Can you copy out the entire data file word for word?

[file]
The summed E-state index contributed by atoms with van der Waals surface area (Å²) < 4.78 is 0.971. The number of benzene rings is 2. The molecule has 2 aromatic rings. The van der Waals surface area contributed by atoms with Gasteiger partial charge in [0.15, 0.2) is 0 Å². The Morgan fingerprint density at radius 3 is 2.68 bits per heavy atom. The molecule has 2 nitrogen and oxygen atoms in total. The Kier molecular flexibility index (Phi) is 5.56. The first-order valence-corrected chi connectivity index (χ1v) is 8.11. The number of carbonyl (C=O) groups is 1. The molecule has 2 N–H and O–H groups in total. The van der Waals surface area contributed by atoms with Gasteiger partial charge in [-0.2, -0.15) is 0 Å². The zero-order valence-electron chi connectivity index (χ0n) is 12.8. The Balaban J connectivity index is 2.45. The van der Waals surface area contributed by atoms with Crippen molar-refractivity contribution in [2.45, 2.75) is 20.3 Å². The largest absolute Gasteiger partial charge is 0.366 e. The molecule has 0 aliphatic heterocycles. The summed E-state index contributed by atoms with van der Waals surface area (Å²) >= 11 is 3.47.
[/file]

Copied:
The summed E-state index contributed by atoms with van der Waals surface area (Å²) < 4.78 is 0.971. The number of benzene rings is 2. The molecule has 2 aromatic rings. The van der Waals surface area contributed by atoms with Gasteiger partial charge in [0.15, 0.2) is 0 Å². The Morgan fingerprint density at radius 3 is 2.68 bits per heavy atom. The molecule has 2 nitrogen and oxygen atoms in total. The Kier molecular flexibility index (Phi) is 5.56. The first-order valence-corrected chi connectivity index (χ1v) is 8.11. The number of carbonyl (C=O) groups is 1. The molecule has 2 N–H and O–H groups in total. The van der Waals surface area contributed by atoms with Gasteiger partial charge in [-0.2, -0.15) is 0 Å². The zero-order valence-electron chi connectivity index (χ0n) is 12.8. The Balaban J connectivity index is 2.45. The van der Waals surface area contributed by atoms with Crippen molar-refractivity contribution in [2.45, 2.75) is 20.3 Å². The largest absolute Gasteiger partial charge is 0.366 e. The molecule has 0 aliphatic heterocycles. The summed E-state index contributed by atoms with van der Waals surface area (Å²) >= 11 is 3.47.